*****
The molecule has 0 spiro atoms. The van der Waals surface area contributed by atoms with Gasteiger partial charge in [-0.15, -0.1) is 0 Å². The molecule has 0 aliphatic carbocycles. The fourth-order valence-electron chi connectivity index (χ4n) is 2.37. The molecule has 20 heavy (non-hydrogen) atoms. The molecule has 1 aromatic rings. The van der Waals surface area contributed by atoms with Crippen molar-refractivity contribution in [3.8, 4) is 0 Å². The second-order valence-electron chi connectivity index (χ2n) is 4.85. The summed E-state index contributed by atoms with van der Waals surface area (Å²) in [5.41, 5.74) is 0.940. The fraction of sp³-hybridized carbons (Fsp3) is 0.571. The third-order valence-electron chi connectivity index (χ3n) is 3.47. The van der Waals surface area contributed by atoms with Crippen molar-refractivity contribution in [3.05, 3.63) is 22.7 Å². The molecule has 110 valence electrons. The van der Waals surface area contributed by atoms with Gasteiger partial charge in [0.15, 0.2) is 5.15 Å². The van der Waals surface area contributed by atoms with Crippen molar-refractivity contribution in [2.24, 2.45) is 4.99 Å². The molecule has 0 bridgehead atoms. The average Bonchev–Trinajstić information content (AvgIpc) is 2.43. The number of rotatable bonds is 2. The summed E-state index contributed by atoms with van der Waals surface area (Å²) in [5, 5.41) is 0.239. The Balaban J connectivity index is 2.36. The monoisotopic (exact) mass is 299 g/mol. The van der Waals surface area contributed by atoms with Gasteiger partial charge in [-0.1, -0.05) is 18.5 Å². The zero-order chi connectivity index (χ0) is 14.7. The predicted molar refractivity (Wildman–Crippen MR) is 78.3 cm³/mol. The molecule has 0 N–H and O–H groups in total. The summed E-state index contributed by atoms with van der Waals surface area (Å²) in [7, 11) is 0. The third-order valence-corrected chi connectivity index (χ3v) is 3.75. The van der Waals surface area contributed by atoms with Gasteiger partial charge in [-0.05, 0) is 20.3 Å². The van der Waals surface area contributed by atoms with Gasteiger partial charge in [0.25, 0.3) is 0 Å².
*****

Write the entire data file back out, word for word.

The molecule has 0 spiro atoms. The van der Waals surface area contributed by atoms with Gasteiger partial charge in [-0.15, -0.1) is 0 Å². The molecule has 0 aliphatic carbocycles. The fourth-order valence-electron chi connectivity index (χ4n) is 2.37. The molecule has 20 heavy (non-hydrogen) atoms. The molecule has 1 aromatic rings. The van der Waals surface area contributed by atoms with Crippen molar-refractivity contribution in [3.8, 4) is 0 Å². The second-order valence-electron chi connectivity index (χ2n) is 4.85. The summed E-state index contributed by atoms with van der Waals surface area (Å²) in [5.41, 5.74) is 0.940. The fraction of sp³-hybridized carbons (Fsp3) is 0.571. The third-order valence-electron chi connectivity index (χ3n) is 3.47. The van der Waals surface area contributed by atoms with Crippen molar-refractivity contribution in [3.05, 3.63) is 22.7 Å². The molecule has 110 valence electrons. The van der Waals surface area contributed by atoms with Gasteiger partial charge in [0.15, 0.2) is 5.15 Å². The van der Waals surface area contributed by atoms with Crippen molar-refractivity contribution in [2.24, 2.45) is 4.99 Å². The molecule has 0 bridgehead atoms. The average Bonchev–Trinajstić information content (AvgIpc) is 2.43. The number of rotatable bonds is 2. The summed E-state index contributed by atoms with van der Waals surface area (Å²) in [5, 5.41) is 0.239. The Balaban J connectivity index is 2.36. The monoisotopic (exact) mass is 299 g/mol. The van der Waals surface area contributed by atoms with Gasteiger partial charge in [-0.1, -0.05) is 18.5 Å². The zero-order chi connectivity index (χ0) is 14.7. The predicted molar refractivity (Wildman–Crippen MR) is 78.3 cm³/mol. The molecule has 0 N–H and O–H groups in total. The summed E-state index contributed by atoms with van der Waals surface area (Å²) in [7, 11) is 0. The third-order valence-corrected chi connectivity index (χ3v) is 3.75. The van der Waals surface area contributed by atoms with Gasteiger partial charge in [-0.05, 0) is 20.3 Å². The van der Waals surface area contributed by atoms with Gasteiger partial charge in [0.25, 0.3) is 0 Å².